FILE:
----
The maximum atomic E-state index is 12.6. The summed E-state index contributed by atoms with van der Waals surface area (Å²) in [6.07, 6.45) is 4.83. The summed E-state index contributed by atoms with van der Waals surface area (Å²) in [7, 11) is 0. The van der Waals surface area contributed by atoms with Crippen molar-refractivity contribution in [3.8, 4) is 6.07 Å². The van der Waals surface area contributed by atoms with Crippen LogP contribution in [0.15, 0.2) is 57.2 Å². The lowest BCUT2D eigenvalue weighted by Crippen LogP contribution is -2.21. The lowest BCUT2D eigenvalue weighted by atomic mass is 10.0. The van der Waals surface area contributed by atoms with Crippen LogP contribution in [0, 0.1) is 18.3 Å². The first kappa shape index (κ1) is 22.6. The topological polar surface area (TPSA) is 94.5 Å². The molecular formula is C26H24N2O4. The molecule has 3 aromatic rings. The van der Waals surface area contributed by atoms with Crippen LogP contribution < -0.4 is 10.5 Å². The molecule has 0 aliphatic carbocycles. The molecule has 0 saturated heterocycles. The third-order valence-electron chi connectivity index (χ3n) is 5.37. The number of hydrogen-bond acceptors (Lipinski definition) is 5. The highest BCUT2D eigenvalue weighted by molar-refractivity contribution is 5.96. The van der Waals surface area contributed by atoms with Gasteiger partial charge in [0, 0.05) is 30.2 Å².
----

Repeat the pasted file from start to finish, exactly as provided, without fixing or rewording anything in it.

The maximum atomic E-state index is 12.6. The summed E-state index contributed by atoms with van der Waals surface area (Å²) in [6.07, 6.45) is 4.83. The summed E-state index contributed by atoms with van der Waals surface area (Å²) in [7, 11) is 0. The van der Waals surface area contributed by atoms with Crippen molar-refractivity contribution in [3.8, 4) is 6.07 Å². The van der Waals surface area contributed by atoms with Crippen LogP contribution in [0.15, 0.2) is 57.2 Å². The lowest BCUT2D eigenvalue weighted by Crippen LogP contribution is -2.21. The lowest BCUT2D eigenvalue weighted by atomic mass is 10.0. The van der Waals surface area contributed by atoms with Crippen LogP contribution in [0, 0.1) is 18.3 Å². The first kappa shape index (κ1) is 22.6. The topological polar surface area (TPSA) is 94.5 Å². The molecular formula is C26H24N2O4. The molecule has 3 aromatic rings. The van der Waals surface area contributed by atoms with Crippen LogP contribution < -0.4 is 10.5 Å². The molecule has 0 aliphatic carbocycles. The molecule has 0 saturated heterocycles. The third-order valence-electron chi connectivity index (χ3n) is 5.37. The number of hydrogen-bond acceptors (Lipinski definition) is 5. The highest BCUT2D eigenvalue weighted by molar-refractivity contribution is 5.96. The van der Waals surface area contributed by atoms with Gasteiger partial charge in [0, 0.05) is 30.2 Å².